20060107

It's that time of year when...

It can be hard finding a drinking buddy. New Year's resolutions are still fresh from the oven and more people than usual want to swoop in for a roll on the wagon. Maybe that's my perception. I have been unrelentingly focused on wine lately. Any abstain-from-drinking developments are bound to seem more pronounced to me than they really are. Whatever the case, I feel I may be destined to move to pubby Ireland. When the dryness is this palpable I have to say less is definitely not more.

Or is it? Some people who are laying off the vino know what they are doing. Like the Quaffability people, who are quite smart. They organize a leave of absence from drinking right about now. This is a wise idea and I know from personal experience that taking a bit of a timeout can nourish your appreciation of wine in the long run. So those people aren't really on the wagon. They're climbing up on it only so they can take a better plunge. It's like they've got a little sidecar temporarily attached to it. Eventually they figure they've had enough of the ride; they take the pin out of the preload slot and spin off onto the shoulder. (You know that these types of people are so smart they have a bottle ready with them when this happens -- they'll be gleefully uncorking it in plain view of the passing wagon... yeah. Smart.)

Aside from vacation from the drink, there are vacations, period. This is yet another reason why I don't see people drinking: I just don't see them at all. A good friend of my bottles, Jane, went off to Cuba for the holidays. She finally was back in town last night. It was a long wait for a toast to the new year with her scampering all around Santiago and Havana, dulling her appetite for wine all the while. I suspected she was now on vacation from the sauce, but no, not really. That's just what Cuban wine can do to you. While my holiday trip to Niagara was in part organized so I could drink more wine, take a jaunt to the Caribbean and you'll learn to start avoiding the stuff. Or go glass half-full and redirect your palate to something the locals are more apt to specialize in, like coffee. Jamie Goode has taken time to do that. Thanks to a Cuban coffee souvenir, Jane has allowed me to do that too. (Too bad she missed out on my Niagara souvenir on New Year's Eve, Thirteenth Street's Funk Blanc de Blancs 1999, which I received from my sister in exchange for a Bandol from Chateau Pradeaux.)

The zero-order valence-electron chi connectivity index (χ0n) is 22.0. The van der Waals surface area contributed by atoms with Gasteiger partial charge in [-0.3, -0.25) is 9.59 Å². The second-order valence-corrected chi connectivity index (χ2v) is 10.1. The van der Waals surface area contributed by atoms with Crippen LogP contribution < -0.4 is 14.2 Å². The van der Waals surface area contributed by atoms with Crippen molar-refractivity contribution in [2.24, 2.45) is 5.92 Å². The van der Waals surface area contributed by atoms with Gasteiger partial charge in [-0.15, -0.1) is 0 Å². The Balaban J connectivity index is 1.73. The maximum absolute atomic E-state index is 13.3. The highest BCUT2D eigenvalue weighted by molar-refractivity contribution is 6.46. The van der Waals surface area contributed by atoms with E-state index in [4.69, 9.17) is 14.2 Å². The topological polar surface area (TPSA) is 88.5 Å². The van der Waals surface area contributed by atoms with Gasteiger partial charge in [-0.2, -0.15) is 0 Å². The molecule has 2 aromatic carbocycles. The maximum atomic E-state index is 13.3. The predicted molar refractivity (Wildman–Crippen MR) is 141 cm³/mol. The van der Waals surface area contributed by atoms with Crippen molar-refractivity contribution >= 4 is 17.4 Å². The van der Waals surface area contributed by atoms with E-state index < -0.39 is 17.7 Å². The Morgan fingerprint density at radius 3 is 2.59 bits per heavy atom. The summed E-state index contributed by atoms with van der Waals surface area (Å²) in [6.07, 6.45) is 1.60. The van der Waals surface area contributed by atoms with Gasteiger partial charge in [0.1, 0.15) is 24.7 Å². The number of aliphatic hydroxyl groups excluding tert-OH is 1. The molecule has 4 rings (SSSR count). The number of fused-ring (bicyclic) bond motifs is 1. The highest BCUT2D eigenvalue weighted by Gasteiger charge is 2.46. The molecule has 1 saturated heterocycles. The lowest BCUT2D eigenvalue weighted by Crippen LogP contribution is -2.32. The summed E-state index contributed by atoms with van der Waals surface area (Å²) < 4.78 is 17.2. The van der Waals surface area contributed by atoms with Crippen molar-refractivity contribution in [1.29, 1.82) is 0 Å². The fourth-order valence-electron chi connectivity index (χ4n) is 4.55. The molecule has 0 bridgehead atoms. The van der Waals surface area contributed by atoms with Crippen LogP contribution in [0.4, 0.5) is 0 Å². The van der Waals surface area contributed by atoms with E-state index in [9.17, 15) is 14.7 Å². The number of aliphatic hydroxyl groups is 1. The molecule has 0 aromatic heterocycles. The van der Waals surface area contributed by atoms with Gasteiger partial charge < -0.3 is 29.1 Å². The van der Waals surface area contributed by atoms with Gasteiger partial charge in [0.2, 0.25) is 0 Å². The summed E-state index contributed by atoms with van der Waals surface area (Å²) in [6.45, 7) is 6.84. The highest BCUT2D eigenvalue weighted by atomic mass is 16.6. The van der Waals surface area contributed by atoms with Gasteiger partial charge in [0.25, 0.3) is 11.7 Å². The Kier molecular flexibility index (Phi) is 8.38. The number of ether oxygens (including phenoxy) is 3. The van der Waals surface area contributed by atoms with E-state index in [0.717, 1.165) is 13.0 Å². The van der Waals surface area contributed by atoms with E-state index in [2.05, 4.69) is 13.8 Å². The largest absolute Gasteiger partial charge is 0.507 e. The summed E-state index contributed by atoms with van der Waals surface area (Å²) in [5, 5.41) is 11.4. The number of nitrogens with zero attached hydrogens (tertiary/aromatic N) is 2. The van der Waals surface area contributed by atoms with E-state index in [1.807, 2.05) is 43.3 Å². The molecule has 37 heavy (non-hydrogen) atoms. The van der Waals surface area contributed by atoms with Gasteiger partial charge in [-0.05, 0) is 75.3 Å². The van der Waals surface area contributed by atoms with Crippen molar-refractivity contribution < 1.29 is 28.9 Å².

Mmm... Bandol. I'll skip that coffee appreciation night. On top of all of the teetotaling types above, the time is ripe for running into the people with sore throats and stuffed-up noses. Partaking in anything wine-related is a total waste when you've got a cold. So there's yet another potential drinking partner down the drain. I haven't had a cold yet this season. In publishing that, I may have summoned the kiss of death. Ruinous! No matter: I shall pretend to carry on as usual and not be too hasty. Here's the current haul I revere in expectancy of that special moment with friends:


  1. Barbi Brunello di Montalcino 1997

  2. Château de Chamirey Mercurey 2002

  3. Domaines Barons Rothschild Réserve Spéciale Pauillac 2001

  4. Pascal Bouchard Vieilles Vignes Chablis 2000

  5. Karly's Ten Point Buck Zinfandel Armador County 2001